Jack Smith (lawyer)

Extended-protected article
From Wikipedia, the free encyclopedia

Jack Smith
Smith standing in front of flags, wearing a suit
Smith in 2023
Special Counsel for the United States Department of Justice
Assumed office
November 18, 2022
Appointed byMerrick Garland
United States Attorney for the Middle District of Tennessee
March 14, 2017 – September 21, 2017
PresidentDonald Trump
Preceded byDavid Rivera
Succeeded byDonald Q. Cochran
Personal details
John Luman Smith

(1969-06-05) June 5, 1969 (age 54)
Political partyIndependent[1]
(m. 2011)

John Luman Smith (born June 5, 1969) is an American attorney who has served in the United States Department of Justice as an assistant U.S. attorney, acting U.S. attorney, and head of the department's Public Integrity Section. He was also the chief prosecutor at the Kosovo Specialist Chambers, an international tribunal at The Hague tasked with investigating and prosecuting war crimes in the Kosovo War.

In November 2022, attorney general Merrick Garland appointed Smith an independent special counsel, responsible for overseeing two preexisting Justice Department criminal investigations into former president Donald Trump, three days after Trump announced his 2024 presidential campaign: one regarding Trump's role in the January 6 U.S. Capitol attack, and the other into alleged mishandling of government records, including classified documents. The documents case resulted in a 37-count indictment of Trump in June 2023 to which three counts were later added in July.[2] In August, the January 6 case resulted in an indictment on four charges.[3]

Early life and education

Smith was born on June 5, 1969.[4] He grew up in Clay, New York, a suburb of Syracuse.[5][6] His father was a draftsman of air-conditioning systems; his mother was a homemaker for most of Smith's childhood.[7] He graduated from Liverpool High School in 1987,[8] where he played football and baseball.[9] He then studied political science at the State University of New York at Oneonta, graduating in 1991 with a Bachelor of Arts, summa cum laude.[9][10][11] Smith then attended Harvard Law School, from which he graduated cum laude in 1994 with the degree of Juris Doctor.[6]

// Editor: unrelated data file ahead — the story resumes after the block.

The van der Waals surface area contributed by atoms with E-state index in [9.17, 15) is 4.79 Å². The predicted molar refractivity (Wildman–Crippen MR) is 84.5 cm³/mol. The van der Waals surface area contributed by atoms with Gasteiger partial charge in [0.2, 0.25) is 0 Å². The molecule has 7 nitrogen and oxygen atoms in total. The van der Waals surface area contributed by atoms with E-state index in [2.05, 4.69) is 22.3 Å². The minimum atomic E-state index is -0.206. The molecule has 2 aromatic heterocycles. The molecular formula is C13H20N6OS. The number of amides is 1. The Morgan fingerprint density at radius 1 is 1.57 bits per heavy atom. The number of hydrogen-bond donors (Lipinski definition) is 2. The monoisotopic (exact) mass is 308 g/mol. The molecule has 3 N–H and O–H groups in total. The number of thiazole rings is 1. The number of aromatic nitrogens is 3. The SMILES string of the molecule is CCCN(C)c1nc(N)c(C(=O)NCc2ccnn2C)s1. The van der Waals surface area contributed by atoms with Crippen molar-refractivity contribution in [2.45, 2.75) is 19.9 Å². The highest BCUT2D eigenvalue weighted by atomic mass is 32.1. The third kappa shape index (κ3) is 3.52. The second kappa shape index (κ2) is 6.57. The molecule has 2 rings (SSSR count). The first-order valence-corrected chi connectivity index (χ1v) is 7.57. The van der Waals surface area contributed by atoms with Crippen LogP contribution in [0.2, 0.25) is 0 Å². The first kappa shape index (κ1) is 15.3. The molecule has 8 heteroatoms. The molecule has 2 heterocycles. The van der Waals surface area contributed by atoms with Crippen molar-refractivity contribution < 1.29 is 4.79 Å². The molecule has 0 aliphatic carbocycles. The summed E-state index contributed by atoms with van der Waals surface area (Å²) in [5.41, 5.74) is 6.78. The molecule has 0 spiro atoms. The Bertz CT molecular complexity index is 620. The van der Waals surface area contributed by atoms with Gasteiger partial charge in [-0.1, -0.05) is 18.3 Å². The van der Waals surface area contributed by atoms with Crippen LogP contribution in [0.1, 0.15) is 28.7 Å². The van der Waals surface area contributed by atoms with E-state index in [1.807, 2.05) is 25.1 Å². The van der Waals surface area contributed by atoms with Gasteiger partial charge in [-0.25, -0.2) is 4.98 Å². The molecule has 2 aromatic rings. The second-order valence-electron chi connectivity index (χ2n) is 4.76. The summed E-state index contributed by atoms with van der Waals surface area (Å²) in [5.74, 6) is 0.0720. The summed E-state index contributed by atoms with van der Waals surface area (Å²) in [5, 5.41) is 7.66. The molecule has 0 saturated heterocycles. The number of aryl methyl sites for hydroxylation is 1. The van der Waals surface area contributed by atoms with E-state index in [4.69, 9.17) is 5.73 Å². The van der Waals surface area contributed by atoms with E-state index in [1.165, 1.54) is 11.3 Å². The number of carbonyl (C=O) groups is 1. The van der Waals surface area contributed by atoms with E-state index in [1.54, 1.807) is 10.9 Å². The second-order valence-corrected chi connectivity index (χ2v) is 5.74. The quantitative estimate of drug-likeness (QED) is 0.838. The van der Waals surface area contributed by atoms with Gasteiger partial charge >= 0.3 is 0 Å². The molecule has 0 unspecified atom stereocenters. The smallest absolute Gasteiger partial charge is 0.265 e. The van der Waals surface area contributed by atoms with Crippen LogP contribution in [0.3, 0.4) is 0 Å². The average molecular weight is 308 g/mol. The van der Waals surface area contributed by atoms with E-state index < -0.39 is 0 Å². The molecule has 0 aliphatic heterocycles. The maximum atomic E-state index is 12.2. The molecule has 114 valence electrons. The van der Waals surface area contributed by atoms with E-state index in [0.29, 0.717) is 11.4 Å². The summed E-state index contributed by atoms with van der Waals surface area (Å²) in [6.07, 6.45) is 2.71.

Smith in 2017 while acting U.S. attorney for the Middle District of Tennessee

After graduating from law school, Smith joined the Manhattan District Attorney's office, serving as assistant district attorney. He was a member of the sex crimes and domestic violence units of the DA's office.[12] He joined the United States Attorney's Office for the Eastern District of New York in 1999. As an assistant U.S. attorney at the Brooklyn-based office, he prosecuted the police officers who brutalized and sexually assaulted Abner Louima, and led the case towards the death penalty—which was later overturned—against Ronell Wilson, who murdered two members of the New York Police Department.[6][13][14]

From 2008 to 2010, Smith worked as investigation coordinator for the Office of the Prosecutor of the International Criminal Court in The Hague, Netherlands.[15][14] In that position, he oversaw cases against government officials and militia members accused of war crimes and genocide.[6][13] In 2010, Smith returned to the U.S. to become chief of the U.S. Department of Justice's Public Integrity Section (PIN).[5][14] Among his first responsibilities was evaluating current investigations, and he recommended closing investigations into several members of Congress.[6][a] He spent five years as chief of PIN, where he prosecuted a variety of corruption cases, including those against Virginia governor Bob McDonnell, U.S. representative Rick Renzi, Jeffrey Sterling, a Central Intelligence Agency agent who shared national secrets,[16][14] New York State Assembly speaker Sheldon Silver,[17] and North Carolina Senator John Edwards.[18] McDonnell, Renzi, Sterling,[16] and Silver were found guilty,[17] though the Supreme Court later unanimously overturned McDonnell's conviction.[19] Edwards' case ended in mistrial.[18]

In 2015, Smith became an assistant U.S. attorney in the Middle District of Tennessee, at Nashville.[20][14] He became the acting U.S. attorney in March 2017 upon the resignation of David Rivera, and resigned effective September 2017 after the nomination of Donald Q. Cochran.[21] Smith became the vice president and head of litigation for Hospital Corporation of America in 2017.[22]

On May 7, 2018, Smith was named to a four-year term as chief prosecutor for the Kosovo Specialist Chambers in The Hague, investigating war crimes in the Kosovo War.[12][13][20] During his time as the chief prosecutor, he brought charges against several individuals, including Salih Mustafa[23][24][25] and the sitting President of Kosovo, Hashim Thaçi.[26] He took up the post on September 11, 2018, and was appointed to a second term on May 8, 2022, before stepping down on November 18, 2022.[27]